Tesla Model 3 Orders Go Unfulfilled; Aussies Get Antsy

“I have no idea if it’s ever going to show up,” says one would-be buyer Down Under.

Alan Harman, Correspondent

August 23, 2018

3 Min Read
Tesla Model 3
“I'm used to waiting with Tesla,” says one of the more patient prospective buyers. “We call it ‘Elon time.’”

Australians who paid A$1,500 ($1,096) deposits for Tesla’s Model 3 back in 2016 are becoming disillusioned, not only with the delays in getting their mass-market sedan, but also Elon Musk's social-media behavior.

Aussies could pay the deposit to save a spot in the queue, and waiting was expected, the Australian Broadcasting Corp. reports.

The ABC says it is not known how many Australians placed a Model 3 deposit or how many orders have been cancelled. That’s because Tesla does not release regional reservation or sales figures.

The broadcaster quotes a Tesla spokesperson as saying right-hand drive vehicle manufacturing will begin mid next year, with deliveries expected to begin shortly after that.

It may be too late for some would-be buyers.

Ashley Fanning and her partner signed up in Melbourne for a Model 3 in 2016. They gave it up last month. They had felt they would be contributing to EV progress, but they have had little communication from Tesla about when they would get it and how much it would cost.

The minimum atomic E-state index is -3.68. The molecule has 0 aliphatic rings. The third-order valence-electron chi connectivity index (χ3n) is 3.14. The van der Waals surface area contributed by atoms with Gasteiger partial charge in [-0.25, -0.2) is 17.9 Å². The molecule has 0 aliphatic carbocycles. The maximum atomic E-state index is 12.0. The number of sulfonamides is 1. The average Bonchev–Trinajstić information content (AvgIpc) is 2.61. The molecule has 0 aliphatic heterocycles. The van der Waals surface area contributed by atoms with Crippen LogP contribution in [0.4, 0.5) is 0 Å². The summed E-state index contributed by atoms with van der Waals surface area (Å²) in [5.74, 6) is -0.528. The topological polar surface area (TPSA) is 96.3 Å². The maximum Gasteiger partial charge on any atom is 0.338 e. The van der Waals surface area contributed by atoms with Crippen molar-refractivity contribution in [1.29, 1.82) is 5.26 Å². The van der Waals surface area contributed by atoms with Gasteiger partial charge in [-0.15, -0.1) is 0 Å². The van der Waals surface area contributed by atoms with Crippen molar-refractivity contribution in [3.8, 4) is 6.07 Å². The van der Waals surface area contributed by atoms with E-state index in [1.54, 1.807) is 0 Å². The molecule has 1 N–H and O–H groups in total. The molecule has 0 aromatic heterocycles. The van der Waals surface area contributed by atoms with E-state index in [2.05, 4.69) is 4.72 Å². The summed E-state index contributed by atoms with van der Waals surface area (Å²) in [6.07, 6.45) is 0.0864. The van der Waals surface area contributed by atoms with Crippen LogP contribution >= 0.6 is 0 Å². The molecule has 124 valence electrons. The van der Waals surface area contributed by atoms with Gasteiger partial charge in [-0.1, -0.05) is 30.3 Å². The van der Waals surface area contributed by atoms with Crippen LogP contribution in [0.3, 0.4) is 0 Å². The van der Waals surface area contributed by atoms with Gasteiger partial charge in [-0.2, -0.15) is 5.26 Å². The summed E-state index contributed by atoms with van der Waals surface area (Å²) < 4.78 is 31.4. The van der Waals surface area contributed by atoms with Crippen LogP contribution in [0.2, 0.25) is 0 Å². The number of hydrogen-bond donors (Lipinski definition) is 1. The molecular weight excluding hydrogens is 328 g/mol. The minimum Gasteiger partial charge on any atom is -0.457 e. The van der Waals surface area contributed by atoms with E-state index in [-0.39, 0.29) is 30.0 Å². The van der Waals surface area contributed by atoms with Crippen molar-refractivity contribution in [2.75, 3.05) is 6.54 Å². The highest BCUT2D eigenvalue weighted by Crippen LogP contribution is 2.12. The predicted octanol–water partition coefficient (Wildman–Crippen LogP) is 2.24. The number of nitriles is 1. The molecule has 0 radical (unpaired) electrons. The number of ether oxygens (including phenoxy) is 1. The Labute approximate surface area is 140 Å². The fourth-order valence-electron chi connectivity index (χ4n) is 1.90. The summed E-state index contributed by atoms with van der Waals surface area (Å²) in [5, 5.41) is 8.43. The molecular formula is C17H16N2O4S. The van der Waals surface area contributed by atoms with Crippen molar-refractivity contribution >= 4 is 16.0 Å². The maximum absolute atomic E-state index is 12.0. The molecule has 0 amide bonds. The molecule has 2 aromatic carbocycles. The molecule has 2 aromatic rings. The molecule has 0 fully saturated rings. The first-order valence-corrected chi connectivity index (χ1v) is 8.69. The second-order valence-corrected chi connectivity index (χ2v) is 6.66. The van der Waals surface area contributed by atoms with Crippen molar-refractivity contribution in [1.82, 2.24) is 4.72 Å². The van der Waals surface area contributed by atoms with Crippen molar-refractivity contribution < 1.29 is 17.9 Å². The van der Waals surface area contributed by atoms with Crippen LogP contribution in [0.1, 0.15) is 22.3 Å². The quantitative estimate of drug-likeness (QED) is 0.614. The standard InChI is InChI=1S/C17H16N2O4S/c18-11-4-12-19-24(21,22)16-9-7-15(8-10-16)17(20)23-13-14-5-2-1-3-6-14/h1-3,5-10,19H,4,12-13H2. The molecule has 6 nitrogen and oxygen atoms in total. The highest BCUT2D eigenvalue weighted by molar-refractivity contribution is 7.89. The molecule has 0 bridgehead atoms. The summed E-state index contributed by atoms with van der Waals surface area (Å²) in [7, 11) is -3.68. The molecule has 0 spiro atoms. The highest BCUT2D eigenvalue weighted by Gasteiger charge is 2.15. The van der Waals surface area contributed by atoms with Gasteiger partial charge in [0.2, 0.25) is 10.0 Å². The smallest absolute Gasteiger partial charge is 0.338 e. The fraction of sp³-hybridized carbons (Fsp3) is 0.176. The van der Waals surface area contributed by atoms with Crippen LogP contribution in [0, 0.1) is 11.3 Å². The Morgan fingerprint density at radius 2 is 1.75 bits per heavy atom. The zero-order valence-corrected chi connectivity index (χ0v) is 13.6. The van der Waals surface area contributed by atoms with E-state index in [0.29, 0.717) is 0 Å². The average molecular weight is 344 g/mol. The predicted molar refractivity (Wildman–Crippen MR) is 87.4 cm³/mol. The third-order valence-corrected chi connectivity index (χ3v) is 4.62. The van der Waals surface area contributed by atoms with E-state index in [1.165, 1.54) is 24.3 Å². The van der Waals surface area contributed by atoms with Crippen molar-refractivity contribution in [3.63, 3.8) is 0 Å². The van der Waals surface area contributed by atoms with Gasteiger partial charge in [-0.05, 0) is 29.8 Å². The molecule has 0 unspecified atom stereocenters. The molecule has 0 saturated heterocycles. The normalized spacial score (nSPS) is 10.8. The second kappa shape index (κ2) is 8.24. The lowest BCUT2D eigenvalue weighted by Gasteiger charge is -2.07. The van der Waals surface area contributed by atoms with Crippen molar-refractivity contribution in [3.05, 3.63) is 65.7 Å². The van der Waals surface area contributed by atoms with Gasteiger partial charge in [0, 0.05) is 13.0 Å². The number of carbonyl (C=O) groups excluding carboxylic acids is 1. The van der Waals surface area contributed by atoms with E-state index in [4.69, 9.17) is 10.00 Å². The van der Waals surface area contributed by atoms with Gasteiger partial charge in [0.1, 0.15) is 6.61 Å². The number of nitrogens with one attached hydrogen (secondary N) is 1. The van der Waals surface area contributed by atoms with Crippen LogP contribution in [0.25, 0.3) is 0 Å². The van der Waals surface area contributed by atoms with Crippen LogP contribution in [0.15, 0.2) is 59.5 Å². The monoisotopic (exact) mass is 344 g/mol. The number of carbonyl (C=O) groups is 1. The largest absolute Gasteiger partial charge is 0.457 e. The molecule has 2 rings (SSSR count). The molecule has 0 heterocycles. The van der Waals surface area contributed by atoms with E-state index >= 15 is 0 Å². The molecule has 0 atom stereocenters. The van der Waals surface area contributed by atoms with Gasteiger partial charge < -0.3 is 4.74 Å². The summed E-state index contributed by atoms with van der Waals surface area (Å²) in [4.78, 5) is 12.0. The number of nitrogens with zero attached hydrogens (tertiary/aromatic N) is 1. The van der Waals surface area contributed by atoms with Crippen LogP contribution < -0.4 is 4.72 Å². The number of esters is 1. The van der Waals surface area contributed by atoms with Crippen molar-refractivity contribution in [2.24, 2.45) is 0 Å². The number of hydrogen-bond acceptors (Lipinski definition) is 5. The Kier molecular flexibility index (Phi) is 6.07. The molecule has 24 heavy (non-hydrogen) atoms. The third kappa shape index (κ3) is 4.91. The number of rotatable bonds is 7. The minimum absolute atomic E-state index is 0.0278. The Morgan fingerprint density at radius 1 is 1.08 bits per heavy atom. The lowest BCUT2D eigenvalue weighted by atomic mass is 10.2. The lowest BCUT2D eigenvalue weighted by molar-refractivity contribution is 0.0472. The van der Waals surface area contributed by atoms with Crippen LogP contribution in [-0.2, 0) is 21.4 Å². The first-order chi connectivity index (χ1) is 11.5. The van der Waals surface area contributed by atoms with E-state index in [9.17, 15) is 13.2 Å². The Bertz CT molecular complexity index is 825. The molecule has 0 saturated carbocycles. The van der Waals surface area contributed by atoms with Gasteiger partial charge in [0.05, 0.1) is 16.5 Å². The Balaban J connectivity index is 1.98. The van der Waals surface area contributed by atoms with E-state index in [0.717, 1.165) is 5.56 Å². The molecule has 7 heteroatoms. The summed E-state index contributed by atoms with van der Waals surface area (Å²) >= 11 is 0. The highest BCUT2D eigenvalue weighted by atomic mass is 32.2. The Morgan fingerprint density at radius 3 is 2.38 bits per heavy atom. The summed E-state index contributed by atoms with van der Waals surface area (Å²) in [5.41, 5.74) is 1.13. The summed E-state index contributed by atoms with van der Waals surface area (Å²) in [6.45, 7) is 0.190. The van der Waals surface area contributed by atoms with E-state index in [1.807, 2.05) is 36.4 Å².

“I have no idea if it’s ever going to show up, and if I’m going to be able to afford it,” Fanning is quoted as saying.

Tesla founder Musk’s recent Twitter tirades against journalists, armchair critics and rescue divers made her decision easier. “I'm not at all loyal to the brand like I felt I was when I subscribed,” Fanning says. “You see him call that guy a ‘pedo.’”

That refers to a July incident, in which Musk called a U.K. diver involved in the Thai cave rescue of a young soccer team a slang name for a pedophile.

Musk’s later apologize didn’t impress Fanning. But back to the Model 3 delay. “What are you doing,” she says. “Where's my car?”

A Sydney man, who did not want to be named, told the ABC he canceled his Model 3 pre-order this year after Musk's behavior helped tip the balance.

The consumer says the lack of clarity about release dates contributed to his “general bad vibe,” as well as U.S. media reports that the Model 3 was being partly assembled in a makeshift tent to ramp up production.

“Seeing parts for the Model 3 being built in a tent really turned me off,” he says “If I’m buying a new car … I would like it to be built to the highest possible standards.”

IBISWorld Australia senior industry analyst James Thomson tells the ABC wait times and pricing uncertainty are more likely to influence consumer sentiment than the CEO’s furious tweets.

“For a major purchase like a vehicle, we would expect (buyers) to look past that and focus on the vehicle quality and the level of service,” he says.

That’s true, the ABC says, of Mat Peterson, whose wife Pia Peterson runs an EV chauffeur service in Sydney,

Peterson says he’s vocal with friends and on social media that Musk should pull his head in.

“We'll continue to support the company rather than him,” he tells the Australian broadcaster.

He says he’s prepared to wait for the Model 3, just as he waited for previous models. “I'm used to waiting with Tesla. We call it ‘Elon time.’”

About the Author(s)

Alan Harman

Correspondent, WardsAuto

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